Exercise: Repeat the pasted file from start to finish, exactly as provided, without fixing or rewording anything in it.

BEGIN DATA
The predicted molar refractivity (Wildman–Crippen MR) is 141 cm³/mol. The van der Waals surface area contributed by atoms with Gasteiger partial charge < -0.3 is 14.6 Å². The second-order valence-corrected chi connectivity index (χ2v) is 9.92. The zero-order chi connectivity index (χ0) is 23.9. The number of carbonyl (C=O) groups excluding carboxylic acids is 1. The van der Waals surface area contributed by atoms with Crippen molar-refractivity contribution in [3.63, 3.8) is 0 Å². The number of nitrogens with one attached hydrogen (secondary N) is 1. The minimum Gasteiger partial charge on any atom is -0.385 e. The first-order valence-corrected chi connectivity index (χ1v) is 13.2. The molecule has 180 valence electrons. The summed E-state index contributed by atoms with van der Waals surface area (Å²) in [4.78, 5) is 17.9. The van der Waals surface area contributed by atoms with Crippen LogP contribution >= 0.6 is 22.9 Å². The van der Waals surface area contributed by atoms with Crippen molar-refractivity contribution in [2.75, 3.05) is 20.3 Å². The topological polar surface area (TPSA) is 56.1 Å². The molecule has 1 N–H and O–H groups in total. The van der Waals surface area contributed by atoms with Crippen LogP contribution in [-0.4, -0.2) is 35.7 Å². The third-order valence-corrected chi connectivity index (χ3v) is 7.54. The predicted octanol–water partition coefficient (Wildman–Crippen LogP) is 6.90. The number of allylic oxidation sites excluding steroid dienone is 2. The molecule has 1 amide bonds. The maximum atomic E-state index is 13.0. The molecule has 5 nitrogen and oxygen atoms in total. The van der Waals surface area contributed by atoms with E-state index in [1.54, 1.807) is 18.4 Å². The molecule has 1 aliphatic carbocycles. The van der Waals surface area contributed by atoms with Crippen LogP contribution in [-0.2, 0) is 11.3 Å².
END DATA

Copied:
The predicted molar refractivity (Wildman–Crippen MR) is 141 cm³/mol. The van der Waals surface area contributed by atoms with Gasteiger partial charge < -0.3 is 14.6 Å². The second-order valence-corrected chi connectivity index (χ2v) is 9.92. The zero-order chi connectivity index (χ0) is 23.9. The number of carbonyl (C=O) groups excluding carboxylic acids is 1. The van der Waals surface area contributed by atoms with Crippen molar-refractivity contribution in [3.63, 3.8) is 0 Å². The number of nitrogens with one attached hydrogen (secondary N) is 1. The minimum Gasteiger partial charge on any atom is -0.385 e. The first-order valence-corrected chi connectivity index (χ1v) is 13.2. The molecule has 180 valence electrons. The summed E-state index contributed by atoms with van der Waals surface area (Å²) in [4.78, 5) is 17.9. The van der Waals surface area contributed by atoms with Crippen LogP contribution >= 0.6 is 22.9 Å². The van der Waals surface area contributed by atoms with Crippen molar-refractivity contribution in [2.75, 3.05) is 20.3 Å². The topological polar surface area (TPSA) is 56.1 Å². The molecule has 1 N–H and O–H groups in total. The van der Waals surface area contributed by atoms with Crippen LogP contribution in [-0.4, -0.2) is 35.7 Å². The third-order valence-corrected chi connectivity index (χ3v) is 7.54. The predicted octanol–water partition coefficient (Wildman–Crippen LogP) is 6.90. The number of allylic oxidation sites excluding steroid dienone is 2. The molecule has 1 amide bonds. The maximum atomic E-state index is 13.0. The molecule has 5 nitrogen and oxygen atoms in total. The van der Waals surface area contributed by atoms with E-state index in [1.54, 1.807) is 18.4 Å². The molecule has 1 aliphatic carbocycles. The van der Waals surface area contributed by atoms with Crippen LogP contribution in [-0.2, 0) is 11.3 Å².